The second reason has to do with the Great Commission. We have been commanded to make disciples by going, by baptizing, and by teaching, Matthew 28.18-20. We have been commanded to preach the gospel to every creature, Mark 16.15. There are also other versions of Christís Great Commission that we do not presently have time to review. The point that I seek to make is that we have been told what to do. We have been given marching orders. The fruit that we bear, be it our generosity, be it our personality from the fruit of the Spirit, be it the fruit we produce as branches receiving life from the True Vine, is commanded. How do you obey the Great Commission by withholding tithes and offerings? How do you obey the Great Commission by constricting and hiding your personality from a liberal and deliberate association with visitors at church, as well as lost people you encounter during your daily routine? How do you obey the Great Commission of making disciples by going through the motions and rituals of outreach, but you actually see no one ever come to Christ as a result of anything in your life, from your prayers, or by your efforts? Does that not frighten you, just going through the motions like that and never seeing spiritual results?

The third reason is the great debt we owe. Though the two motivations we have already considered certainly applied to him, the Apostle Paul mentions yet a third motivation for living his life so as to bear fruit for Christís sake. Notice what he writes in Romans 1.14-15:

14     I am debtor both to the Greeks, and to the Barbarians; both to the wise, and to the unwise.

15     So, as much as in me is, I am ready to preach the gospel to you that are at Rome also.

If you are strolling through a park, happen upon someone who has been beaten, and robbed, do you not have a holy obligation to seek help for that person? Of course, you do. We call that the Good Samaritan principle, after Christís parable in Luke 10.30-37. Do you think Christís lesson was limited to physical problems, to people who have been mugged or perhaps injured in an automobile accident? When Jesus said, ďGo, and do thou likewise,Ē do you not realize that He had a wider and more spiritual application? As we with food are obligated to feed the hungry, we with shelter are obligated to shelter the homeless; we with water are obligated to give drink to the thirsty, and we who are able to give help to the injured, so we who know Christ are obligated to bear fruit by giving the gospel to the lost. If fruitfulness, directly or indirectly, gives glory to God, obeys Christís Great Commission, and discharges the noblest moral obligation known to man, is it not therefore important for you to bear fruit? The issue for you is whether you are bearing fruit. Are you? Please tell me the name of the last person who came to Christ and continued in the faith as a direct result of your intentional and prayerful efforts. I would really like to know.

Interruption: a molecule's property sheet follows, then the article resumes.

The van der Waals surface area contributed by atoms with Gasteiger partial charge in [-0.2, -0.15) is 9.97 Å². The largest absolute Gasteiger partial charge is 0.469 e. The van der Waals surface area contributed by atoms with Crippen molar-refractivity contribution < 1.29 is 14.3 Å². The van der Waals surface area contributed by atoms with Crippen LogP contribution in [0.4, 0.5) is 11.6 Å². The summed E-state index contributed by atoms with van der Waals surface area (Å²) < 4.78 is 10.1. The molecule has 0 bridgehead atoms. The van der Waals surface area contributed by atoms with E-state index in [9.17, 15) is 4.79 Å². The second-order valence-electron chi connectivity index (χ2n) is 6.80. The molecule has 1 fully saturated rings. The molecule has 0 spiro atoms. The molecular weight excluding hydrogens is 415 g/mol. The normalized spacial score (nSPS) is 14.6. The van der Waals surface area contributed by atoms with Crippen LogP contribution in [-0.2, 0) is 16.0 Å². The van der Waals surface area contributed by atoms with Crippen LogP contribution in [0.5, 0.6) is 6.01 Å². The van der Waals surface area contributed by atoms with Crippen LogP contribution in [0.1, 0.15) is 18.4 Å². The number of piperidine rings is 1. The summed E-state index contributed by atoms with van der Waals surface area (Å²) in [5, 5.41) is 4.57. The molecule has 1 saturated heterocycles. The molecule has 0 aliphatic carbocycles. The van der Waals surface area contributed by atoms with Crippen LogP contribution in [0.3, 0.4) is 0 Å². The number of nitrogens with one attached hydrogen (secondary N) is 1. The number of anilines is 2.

Fruitfulness is important in that it provides life for the lost and convincing proof that you have spiritual life. Fruitfulness is imperative in that it glorifies God, it obeys Christ, and it discharges a holy obligation. These things understood, I bring to your attention illustrations found in Godís Word related to fruit bearing:

First, concerning pretense. I mentioned the barren fruit true at the outset, in Matthew 21.19. Though we are elsewhere told that everyone bears some kind of fruit, be it good fruit or evil fruit, the point that the Savior made when He cursed the barren fig tree was to demonstrate His response to pretense. No one denies that there are many pretending Christians in the world. Jesus predicted there would be many pretenders in Matthew 7.22-23:

 22     Many will say to me in that day, Lord, Lord, have we not prophesied in thy name? and in thy name have cast out devils? and in thy name done many wonderful works?

23     And then will I profess unto them, I never knew you: depart from me, ye that work iniquity.

The Apostle Paul even warned of pretenders, in Acts 20.30: ďAlso of your own selves shall men arise, speaking perverse things, to draw away disciples after them.Ē Such men can only accomplish such things by pretending to be Christians. Do not think pretenders are not nice. Do not think pretenders do not have wonderful personalities. They mimic Christians wonderfully in every way, except in their ability to bear good fruit. Do you bear good fruit? Please point to the fruit you have born. Name them.

Next, concerning proportion. In Christís parable of the soils, four responses to Godís Word are provided, with only the last being the response of one genuinely converted, the only one who bears fruit. Important to notice is the amount of fruit that is mentioned. Matthew 13.23 reads, ďBut he that received seed into the good ground is he that heareth the word, and understandeth it; which also beareth fruit, and bringeth forth, some an hundredfold, some sixty, some thirty.Ē I think competitions among so-called soul winners striving to win the most sinners to Christ is wicked, since it deprives God the glory due to Him as the Author of life and seeks to place it into the hands of glory seeking so-called evangelists. What we learn from Christís own words is that different believers produce different amounts of fruit, but that every believer produces fruit of some amount. Every Christian, therefore, should be mindful of the role he plays in reaching the lost for Christ. Who have you been instrumental in seeing come to Christ and staying?